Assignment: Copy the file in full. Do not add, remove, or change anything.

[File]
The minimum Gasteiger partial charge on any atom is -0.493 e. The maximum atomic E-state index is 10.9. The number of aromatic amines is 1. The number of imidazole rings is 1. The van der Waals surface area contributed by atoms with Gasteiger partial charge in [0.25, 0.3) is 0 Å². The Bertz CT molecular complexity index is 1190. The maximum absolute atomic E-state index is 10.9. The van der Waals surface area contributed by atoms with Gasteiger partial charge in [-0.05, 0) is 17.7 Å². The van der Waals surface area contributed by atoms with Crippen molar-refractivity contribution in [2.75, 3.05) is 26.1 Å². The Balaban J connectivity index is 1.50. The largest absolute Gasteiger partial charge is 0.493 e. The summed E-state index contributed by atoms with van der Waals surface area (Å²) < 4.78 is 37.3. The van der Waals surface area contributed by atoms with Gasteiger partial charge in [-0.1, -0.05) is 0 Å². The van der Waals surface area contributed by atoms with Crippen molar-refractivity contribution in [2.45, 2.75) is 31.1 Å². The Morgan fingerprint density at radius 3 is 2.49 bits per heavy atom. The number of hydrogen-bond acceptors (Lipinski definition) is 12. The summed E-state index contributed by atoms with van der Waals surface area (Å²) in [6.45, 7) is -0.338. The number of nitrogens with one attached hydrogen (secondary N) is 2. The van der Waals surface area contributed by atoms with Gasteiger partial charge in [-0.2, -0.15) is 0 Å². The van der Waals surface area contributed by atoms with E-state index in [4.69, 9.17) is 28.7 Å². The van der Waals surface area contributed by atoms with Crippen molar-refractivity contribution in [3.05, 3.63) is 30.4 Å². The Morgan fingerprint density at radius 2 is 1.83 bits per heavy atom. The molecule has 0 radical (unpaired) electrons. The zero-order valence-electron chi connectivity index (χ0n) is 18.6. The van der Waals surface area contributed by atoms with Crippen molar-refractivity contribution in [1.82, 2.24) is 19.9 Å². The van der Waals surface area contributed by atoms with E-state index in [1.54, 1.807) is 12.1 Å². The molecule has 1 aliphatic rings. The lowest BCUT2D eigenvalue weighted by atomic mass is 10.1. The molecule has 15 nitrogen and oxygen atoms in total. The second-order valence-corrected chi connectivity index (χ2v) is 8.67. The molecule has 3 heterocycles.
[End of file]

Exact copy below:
The minimum Gasteiger partial charge on any atom is -0.493 e. The maximum atomic E-state index is 10.9. The number of aromatic amines is 1. The number of imidazole rings is 1. The van der Waals surface area contributed by atoms with Gasteiger partial charge in [0.25, 0.3) is 0 Å². The Bertz CT molecular complexity index is 1190. The maximum absolute atomic E-state index is 10.9. The van der Waals surface area contributed by atoms with Gasteiger partial charge in [-0.05, 0) is 17.7 Å². The van der Waals surface area contributed by atoms with Crippen molar-refractivity contribution in [2.75, 3.05) is 26.1 Å². The Balaban J connectivity index is 1.50. The largest absolute Gasteiger partial charge is 0.493 e. The summed E-state index contributed by atoms with van der Waals surface area (Å²) < 4.78 is 37.3. The van der Waals surface area contributed by atoms with Gasteiger partial charge in [-0.1, -0.05) is 0 Å². The van der Waals surface area contributed by atoms with Crippen molar-refractivity contribution in [2.45, 2.75) is 31.1 Å². The Morgan fingerprint density at radius 3 is 2.49 bits per heavy atom. The number of hydrogen-bond acceptors (Lipinski definition) is 12. The summed E-state index contributed by atoms with van der Waals surface area (Å²) in [6.45, 7) is -0.338. The number of nitrogens with one attached hydrogen (secondary N) is 2. The van der Waals surface area contributed by atoms with Gasteiger partial charge in [-0.2, -0.15) is 0 Å². The van der Waals surface area contributed by atoms with E-state index in [4.69, 9.17) is 28.7 Å². The van der Waals surface area contributed by atoms with Crippen molar-refractivity contribution in [3.05, 3.63) is 30.4 Å². The Morgan fingerprint density at radius 2 is 1.83 bits per heavy atom. The molecule has 0 radical (unpaired) electrons. The zero-order valence-electron chi connectivity index (χ0n) is 18.6. The van der Waals surface area contributed by atoms with Crippen molar-refractivity contribution in [1.82, 2.24) is 19.9 Å². The van der Waals surface area contributed by atoms with E-state index in [1.54, 1.807) is 12.1 Å². The molecule has 1 aliphatic rings. The lowest BCUT2D eigenvalue weighted by atomic mass is 10.1. The molecule has 15 nitrogen and oxygen atoms in total. The second-order valence-corrected chi connectivity index (χ2v) is 8.67. The molecule has 3 heterocycles.